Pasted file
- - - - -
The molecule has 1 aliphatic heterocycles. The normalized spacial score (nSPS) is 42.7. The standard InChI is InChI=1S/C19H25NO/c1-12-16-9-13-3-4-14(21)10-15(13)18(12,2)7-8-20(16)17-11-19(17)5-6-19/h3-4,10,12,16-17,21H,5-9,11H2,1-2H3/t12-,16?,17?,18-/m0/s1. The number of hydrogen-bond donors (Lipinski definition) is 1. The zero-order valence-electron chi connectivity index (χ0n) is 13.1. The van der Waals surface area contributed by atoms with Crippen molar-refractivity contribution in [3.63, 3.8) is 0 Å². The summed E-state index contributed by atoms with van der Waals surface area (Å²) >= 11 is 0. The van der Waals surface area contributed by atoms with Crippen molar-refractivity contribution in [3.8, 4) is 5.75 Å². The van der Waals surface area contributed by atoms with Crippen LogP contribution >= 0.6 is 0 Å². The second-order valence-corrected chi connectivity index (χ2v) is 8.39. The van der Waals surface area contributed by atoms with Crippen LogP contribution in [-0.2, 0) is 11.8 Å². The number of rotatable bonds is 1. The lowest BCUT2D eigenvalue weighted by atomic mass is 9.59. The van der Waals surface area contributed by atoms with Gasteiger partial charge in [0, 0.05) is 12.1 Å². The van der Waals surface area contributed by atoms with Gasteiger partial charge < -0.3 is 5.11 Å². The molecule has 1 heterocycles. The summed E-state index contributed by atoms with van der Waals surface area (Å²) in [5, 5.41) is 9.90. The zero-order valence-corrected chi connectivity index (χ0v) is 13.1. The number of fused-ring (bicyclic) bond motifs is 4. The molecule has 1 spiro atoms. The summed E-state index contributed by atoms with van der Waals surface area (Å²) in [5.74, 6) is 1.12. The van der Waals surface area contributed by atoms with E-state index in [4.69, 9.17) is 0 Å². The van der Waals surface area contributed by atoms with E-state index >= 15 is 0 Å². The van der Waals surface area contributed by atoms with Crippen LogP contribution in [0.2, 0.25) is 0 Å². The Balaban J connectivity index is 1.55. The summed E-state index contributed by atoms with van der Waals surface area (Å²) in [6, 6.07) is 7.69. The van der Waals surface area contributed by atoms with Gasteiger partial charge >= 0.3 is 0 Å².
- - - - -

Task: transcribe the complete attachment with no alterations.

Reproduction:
The molecule has 1 aliphatic heterocycles. The normalized spacial score (nSPS) is 42.7. The standard InChI is InChI=1S/C19H25NO/c1-12-16-9-13-3-4-14(21)10-15(13)18(12,2)7-8-20(16)17-11-19(17)5-6-19/h3-4,10,12,16-17,21H,5-9,11H2,1-2H3/t12-,16?,17?,18-/m0/s1. The number of hydrogen-bond donors (Lipinski definition) is 1. The zero-order valence-electron chi connectivity index (χ0n) is 13.1. The van der Waals surface area contributed by atoms with Crippen molar-refractivity contribution in [3.63, 3.8) is 0 Å². The summed E-state index contributed by atoms with van der Waals surface area (Å²) >= 11 is 0. The van der Waals surface area contributed by atoms with Crippen molar-refractivity contribution in [3.8, 4) is 5.75 Å². The van der Waals surface area contributed by atoms with Crippen LogP contribution >= 0.6 is 0 Å². The second-order valence-corrected chi connectivity index (χ2v) is 8.39. The van der Waals surface area contributed by atoms with Crippen LogP contribution in [-0.2, 0) is 11.8 Å². The number of rotatable bonds is 1. The lowest BCUT2D eigenvalue weighted by atomic mass is 9.59. The van der Waals surface area contributed by atoms with Gasteiger partial charge in [0, 0.05) is 12.1 Å². The van der Waals surface area contributed by atoms with Gasteiger partial charge < -0.3 is 5.11 Å². The molecule has 1 heterocycles. The summed E-state index contributed by atoms with van der Waals surface area (Å²) in [5, 5.41) is 9.90. The zero-order valence-corrected chi connectivity index (χ0v) is 13.1. The number of fused-ring (bicyclic) bond motifs is 4. The molecule has 1 spiro atoms. The summed E-state index contributed by atoms with van der Waals surface area (Å²) in [5.74, 6) is 1.12. The van der Waals surface area contributed by atoms with E-state index in [4.69, 9.17) is 0 Å². The van der Waals surface area contributed by atoms with E-state index >= 15 is 0 Å². The van der Waals surface area contributed by atoms with Crippen LogP contribution in [0.2, 0.25) is 0 Å². The Balaban J connectivity index is 1.55. The summed E-state index contributed by atoms with van der Waals surface area (Å²) in [6, 6.07) is 7.69. The van der Waals surface area contributed by atoms with Gasteiger partial charge >= 0.3 is 0 Å².